Indian Ocean influences on Australian climate
Sea surface temperatures
Indian Ocean sea surface temperatures impact rainfall and temperature patterns over Australia. Warmer than average sea surface temperatures can provide more moisture for frontal systems and lows crossing Australia.
Indian Ocean Dipole
Sustained changes in the difference between sea surface temperatures of the tropical western and eastern Indian Ocean are known as the Indian Ocean Dipole or IOD. The IOD is one of the key drivers of Australia's climate and can have a significant impact on agriculture. This is because events generally coincide with the winter crop growing season. The IOD has three phases: neutral, positive and negative. Events usually start around May or June, peak between August and October and then rapidly decay when the monsoon arrives in the southern hemisphere around the end of spring.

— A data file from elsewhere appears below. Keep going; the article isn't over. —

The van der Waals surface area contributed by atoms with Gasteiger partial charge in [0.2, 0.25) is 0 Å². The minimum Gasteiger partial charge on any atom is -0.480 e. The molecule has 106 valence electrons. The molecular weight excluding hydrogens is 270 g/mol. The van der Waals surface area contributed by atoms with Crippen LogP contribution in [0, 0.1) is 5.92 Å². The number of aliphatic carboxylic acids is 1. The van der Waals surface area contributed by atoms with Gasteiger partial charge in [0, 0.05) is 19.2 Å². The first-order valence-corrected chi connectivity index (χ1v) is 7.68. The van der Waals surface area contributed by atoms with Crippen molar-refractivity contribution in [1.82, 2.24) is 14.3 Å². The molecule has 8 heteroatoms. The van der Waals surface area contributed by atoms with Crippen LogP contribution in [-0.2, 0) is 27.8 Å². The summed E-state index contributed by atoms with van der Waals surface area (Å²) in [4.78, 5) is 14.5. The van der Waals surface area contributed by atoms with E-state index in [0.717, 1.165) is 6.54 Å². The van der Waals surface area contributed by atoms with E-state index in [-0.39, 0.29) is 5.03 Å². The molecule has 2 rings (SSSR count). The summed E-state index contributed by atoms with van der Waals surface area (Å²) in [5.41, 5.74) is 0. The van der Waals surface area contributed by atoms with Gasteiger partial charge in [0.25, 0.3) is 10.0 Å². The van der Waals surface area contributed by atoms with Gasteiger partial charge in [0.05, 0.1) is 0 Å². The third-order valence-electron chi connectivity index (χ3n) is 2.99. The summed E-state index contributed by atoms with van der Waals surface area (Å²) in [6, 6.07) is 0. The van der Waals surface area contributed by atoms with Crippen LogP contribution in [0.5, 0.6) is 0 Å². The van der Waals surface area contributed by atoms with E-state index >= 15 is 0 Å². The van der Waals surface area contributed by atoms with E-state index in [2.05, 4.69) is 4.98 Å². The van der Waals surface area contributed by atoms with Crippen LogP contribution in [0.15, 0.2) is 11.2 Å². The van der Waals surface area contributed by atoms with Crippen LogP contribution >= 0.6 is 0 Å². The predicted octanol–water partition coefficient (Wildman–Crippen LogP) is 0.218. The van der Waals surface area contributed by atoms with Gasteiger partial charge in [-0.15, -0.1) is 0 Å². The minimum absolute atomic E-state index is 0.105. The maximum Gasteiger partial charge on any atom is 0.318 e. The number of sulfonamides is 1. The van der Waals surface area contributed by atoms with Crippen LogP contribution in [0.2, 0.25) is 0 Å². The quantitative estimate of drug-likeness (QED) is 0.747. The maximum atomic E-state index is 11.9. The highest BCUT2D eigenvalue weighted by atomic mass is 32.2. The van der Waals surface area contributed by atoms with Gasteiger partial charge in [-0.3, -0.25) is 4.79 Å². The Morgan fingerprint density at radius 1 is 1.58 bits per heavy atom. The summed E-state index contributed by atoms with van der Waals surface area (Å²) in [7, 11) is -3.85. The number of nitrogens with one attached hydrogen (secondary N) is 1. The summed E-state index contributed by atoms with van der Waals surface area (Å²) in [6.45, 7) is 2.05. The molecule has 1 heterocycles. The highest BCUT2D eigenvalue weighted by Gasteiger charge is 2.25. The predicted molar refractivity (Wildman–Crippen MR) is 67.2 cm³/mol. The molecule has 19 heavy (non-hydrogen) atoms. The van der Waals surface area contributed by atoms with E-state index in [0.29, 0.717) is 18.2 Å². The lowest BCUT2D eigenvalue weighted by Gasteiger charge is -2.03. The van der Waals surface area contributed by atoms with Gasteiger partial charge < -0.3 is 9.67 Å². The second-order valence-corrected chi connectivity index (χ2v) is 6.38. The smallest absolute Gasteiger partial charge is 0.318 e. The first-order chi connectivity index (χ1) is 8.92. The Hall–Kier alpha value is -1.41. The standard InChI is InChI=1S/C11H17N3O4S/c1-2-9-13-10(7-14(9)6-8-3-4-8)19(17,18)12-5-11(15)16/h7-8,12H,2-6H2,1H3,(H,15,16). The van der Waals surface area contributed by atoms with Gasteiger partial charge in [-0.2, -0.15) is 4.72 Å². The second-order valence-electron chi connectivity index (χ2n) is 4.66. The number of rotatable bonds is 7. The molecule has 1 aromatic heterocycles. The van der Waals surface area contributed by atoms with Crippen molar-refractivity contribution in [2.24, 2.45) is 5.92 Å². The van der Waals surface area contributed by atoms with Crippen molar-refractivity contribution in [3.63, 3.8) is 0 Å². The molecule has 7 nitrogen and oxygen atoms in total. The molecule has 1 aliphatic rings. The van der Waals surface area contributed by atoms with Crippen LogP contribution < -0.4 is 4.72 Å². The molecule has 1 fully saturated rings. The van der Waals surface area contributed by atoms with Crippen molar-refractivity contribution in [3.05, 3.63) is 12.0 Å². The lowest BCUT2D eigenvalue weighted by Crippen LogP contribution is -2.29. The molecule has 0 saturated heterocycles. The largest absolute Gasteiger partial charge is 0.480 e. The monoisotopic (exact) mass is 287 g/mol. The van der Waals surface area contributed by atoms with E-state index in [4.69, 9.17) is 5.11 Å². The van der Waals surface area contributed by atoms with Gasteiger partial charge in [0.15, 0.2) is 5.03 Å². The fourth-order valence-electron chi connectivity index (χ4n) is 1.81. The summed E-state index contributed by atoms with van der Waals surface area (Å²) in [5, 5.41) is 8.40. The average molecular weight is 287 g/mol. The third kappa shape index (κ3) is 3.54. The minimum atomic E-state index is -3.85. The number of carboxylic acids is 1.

Indian Ocean Dipole years
- See also: Links open in new window
- Indian Ocean Dipole outlook
- Indian Ocean outlook model summary
- Graph of latest IOD Index
When the Indian and Pacific oceans work together
The El Niño–Southern Oscillation (ENSO) is the major climate driver in the Pacific Ocean and can have a strong impact on Australia's climate. El Niño years are typically warmer and drier over eastern Australia and La Niña years tend to be cooler and wetter over much of the country.
When El Niño coincides with a positive IOD, the two phenomena can reinforce their dry impacts. Likewise, when La Niña coincides with a negative IOD, the chance of above-average winter–spring rainfall typically increases.